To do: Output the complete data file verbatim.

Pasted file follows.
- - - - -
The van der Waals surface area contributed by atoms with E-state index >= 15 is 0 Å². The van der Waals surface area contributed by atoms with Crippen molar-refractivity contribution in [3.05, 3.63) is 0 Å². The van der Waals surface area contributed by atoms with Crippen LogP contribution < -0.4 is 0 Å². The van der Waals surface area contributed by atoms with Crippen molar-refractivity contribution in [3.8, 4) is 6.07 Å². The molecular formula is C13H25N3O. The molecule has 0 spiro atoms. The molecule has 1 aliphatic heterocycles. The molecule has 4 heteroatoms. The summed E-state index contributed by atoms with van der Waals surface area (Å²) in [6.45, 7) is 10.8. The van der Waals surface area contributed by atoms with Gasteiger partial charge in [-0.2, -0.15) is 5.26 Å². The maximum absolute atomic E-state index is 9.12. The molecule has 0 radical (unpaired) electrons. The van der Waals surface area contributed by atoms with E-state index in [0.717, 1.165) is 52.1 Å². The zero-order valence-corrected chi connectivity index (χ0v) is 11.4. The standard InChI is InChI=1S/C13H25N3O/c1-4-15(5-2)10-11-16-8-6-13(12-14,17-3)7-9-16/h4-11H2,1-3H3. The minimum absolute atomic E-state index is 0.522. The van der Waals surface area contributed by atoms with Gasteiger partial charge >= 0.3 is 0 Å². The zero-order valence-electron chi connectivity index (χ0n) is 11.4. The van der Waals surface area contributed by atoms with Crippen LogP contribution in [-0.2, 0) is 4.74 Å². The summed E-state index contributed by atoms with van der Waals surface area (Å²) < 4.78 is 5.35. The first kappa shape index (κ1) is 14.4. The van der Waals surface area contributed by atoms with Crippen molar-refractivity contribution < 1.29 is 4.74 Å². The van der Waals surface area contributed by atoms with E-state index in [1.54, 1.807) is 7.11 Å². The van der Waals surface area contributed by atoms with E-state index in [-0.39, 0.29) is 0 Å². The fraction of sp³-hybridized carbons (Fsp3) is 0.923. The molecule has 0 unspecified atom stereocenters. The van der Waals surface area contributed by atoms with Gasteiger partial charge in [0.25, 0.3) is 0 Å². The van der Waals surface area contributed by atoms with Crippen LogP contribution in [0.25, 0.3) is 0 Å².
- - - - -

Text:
The van der Waals surface area contributed by atoms with E-state index >= 15 is 0 Å². The van der Waals surface area contributed by atoms with Crippen molar-refractivity contribution in [3.05, 3.63) is 0 Å². The van der Waals surface area contributed by atoms with Crippen LogP contribution < -0.4 is 0 Å². The van der Waals surface area contributed by atoms with Crippen molar-refractivity contribution in [3.8, 4) is 6.07 Å². The molecular formula is C13H25N3O. The molecule has 0 spiro atoms. The molecule has 1 aliphatic heterocycles. The molecule has 4 heteroatoms. The summed E-state index contributed by atoms with van der Waals surface area (Å²) in [6.45, 7) is 10.8. The van der Waals surface area contributed by atoms with Gasteiger partial charge in [-0.2, -0.15) is 5.26 Å². The maximum absolute atomic E-state index is 9.12. The molecule has 0 radical (unpaired) electrons. The van der Waals surface area contributed by atoms with E-state index in [0.717, 1.165) is 52.1 Å². The zero-order valence-corrected chi connectivity index (χ0v) is 11.4. The standard InChI is InChI=1S/C13H25N3O/c1-4-15(5-2)10-11-16-8-6-13(12-14,17-3)7-9-16/h4-11H2,1-3H3. The minimum absolute atomic E-state index is 0.522. The van der Waals surface area contributed by atoms with Gasteiger partial charge >= 0.3 is 0 Å². The zero-order valence-electron chi connectivity index (χ0n) is 11.4. The van der Waals surface area contributed by atoms with Crippen LogP contribution in [-0.2, 0) is 4.74 Å². The summed E-state index contributed by atoms with van der Waals surface area (Å²) < 4.78 is 5.35. The first kappa shape index (κ1) is 14.4. The van der Waals surface area contributed by atoms with Crippen molar-refractivity contribution < 1.29 is 4.74 Å². The van der Waals surface area contributed by atoms with E-state index in [1.54, 1.807) is 7.11 Å². The van der Waals surface area contributed by atoms with E-state index in [-0.39, 0.29) is 0 Å². The fraction of sp³-hybridized carbons (Fsp3) is 0.923. The molecule has 0 unspecified atom stereocenters. The van der Waals surface area contributed by atoms with Gasteiger partial charge in [0.25, 0.3) is 0 Å². The van der Waals surface area contributed by atoms with Crippen LogP contribution in [0.25, 0.3) is 0 Å².